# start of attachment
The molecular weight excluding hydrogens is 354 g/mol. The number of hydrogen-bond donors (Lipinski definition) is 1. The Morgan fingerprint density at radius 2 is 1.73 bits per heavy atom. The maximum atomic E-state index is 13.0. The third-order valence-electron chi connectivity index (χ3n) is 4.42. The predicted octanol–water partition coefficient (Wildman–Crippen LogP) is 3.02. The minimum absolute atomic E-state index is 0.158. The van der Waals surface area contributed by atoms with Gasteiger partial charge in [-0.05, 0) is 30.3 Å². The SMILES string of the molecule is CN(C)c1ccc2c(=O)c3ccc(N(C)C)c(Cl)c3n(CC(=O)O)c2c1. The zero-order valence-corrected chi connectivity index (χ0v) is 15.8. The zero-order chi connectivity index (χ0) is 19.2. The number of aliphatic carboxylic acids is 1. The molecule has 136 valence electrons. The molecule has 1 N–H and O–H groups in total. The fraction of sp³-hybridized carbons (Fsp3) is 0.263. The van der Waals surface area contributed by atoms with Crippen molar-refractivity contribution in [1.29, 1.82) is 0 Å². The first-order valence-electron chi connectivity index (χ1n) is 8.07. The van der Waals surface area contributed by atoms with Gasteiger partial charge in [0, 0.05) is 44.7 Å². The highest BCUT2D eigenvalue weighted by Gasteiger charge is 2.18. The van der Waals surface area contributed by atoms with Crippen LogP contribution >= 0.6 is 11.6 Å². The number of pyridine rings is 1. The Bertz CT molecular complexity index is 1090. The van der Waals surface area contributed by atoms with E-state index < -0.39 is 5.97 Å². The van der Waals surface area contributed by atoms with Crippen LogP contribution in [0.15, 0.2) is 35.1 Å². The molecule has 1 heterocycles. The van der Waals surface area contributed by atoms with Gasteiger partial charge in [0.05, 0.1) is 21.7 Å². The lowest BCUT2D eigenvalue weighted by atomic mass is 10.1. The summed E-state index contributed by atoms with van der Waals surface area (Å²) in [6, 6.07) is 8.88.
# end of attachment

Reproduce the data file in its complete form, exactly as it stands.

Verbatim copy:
The molecular weight excluding hydrogens is 354 g/mol. The number of hydrogen-bond donors (Lipinski definition) is 1. The Morgan fingerprint density at radius 2 is 1.73 bits per heavy atom. The maximum atomic E-state index is 13.0. The third-order valence-electron chi connectivity index (χ3n) is 4.42. The predicted octanol–water partition coefficient (Wildman–Crippen LogP) is 3.02. The minimum absolute atomic E-state index is 0.158. The van der Waals surface area contributed by atoms with Gasteiger partial charge in [-0.05, 0) is 30.3 Å². The SMILES string of the molecule is CN(C)c1ccc2c(=O)c3ccc(N(C)C)c(Cl)c3n(CC(=O)O)c2c1. The zero-order valence-corrected chi connectivity index (χ0v) is 15.8. The zero-order chi connectivity index (χ0) is 19.2. The number of aliphatic carboxylic acids is 1. The molecule has 136 valence electrons. The molecule has 1 N–H and O–H groups in total. The fraction of sp³-hybridized carbons (Fsp3) is 0.263. The van der Waals surface area contributed by atoms with Crippen molar-refractivity contribution in [1.29, 1.82) is 0 Å². The first-order valence-electron chi connectivity index (χ1n) is 8.07. The van der Waals surface area contributed by atoms with Gasteiger partial charge in [0, 0.05) is 44.7 Å². The highest BCUT2D eigenvalue weighted by Gasteiger charge is 2.18. The van der Waals surface area contributed by atoms with Crippen LogP contribution >= 0.6 is 11.6 Å². The number of pyridine rings is 1. The Bertz CT molecular complexity index is 1090. The van der Waals surface area contributed by atoms with E-state index < -0.39 is 5.97 Å². The van der Waals surface area contributed by atoms with Crippen LogP contribution in [0.15, 0.2) is 35.1 Å². The molecule has 1 heterocycles. The van der Waals surface area contributed by atoms with Gasteiger partial charge in [0.05, 0.1) is 21.7 Å². The lowest BCUT2D eigenvalue weighted by atomic mass is 10.1. The summed E-state index contributed by atoms with van der Waals surface area (Å²) in [6, 6.07) is 8.88.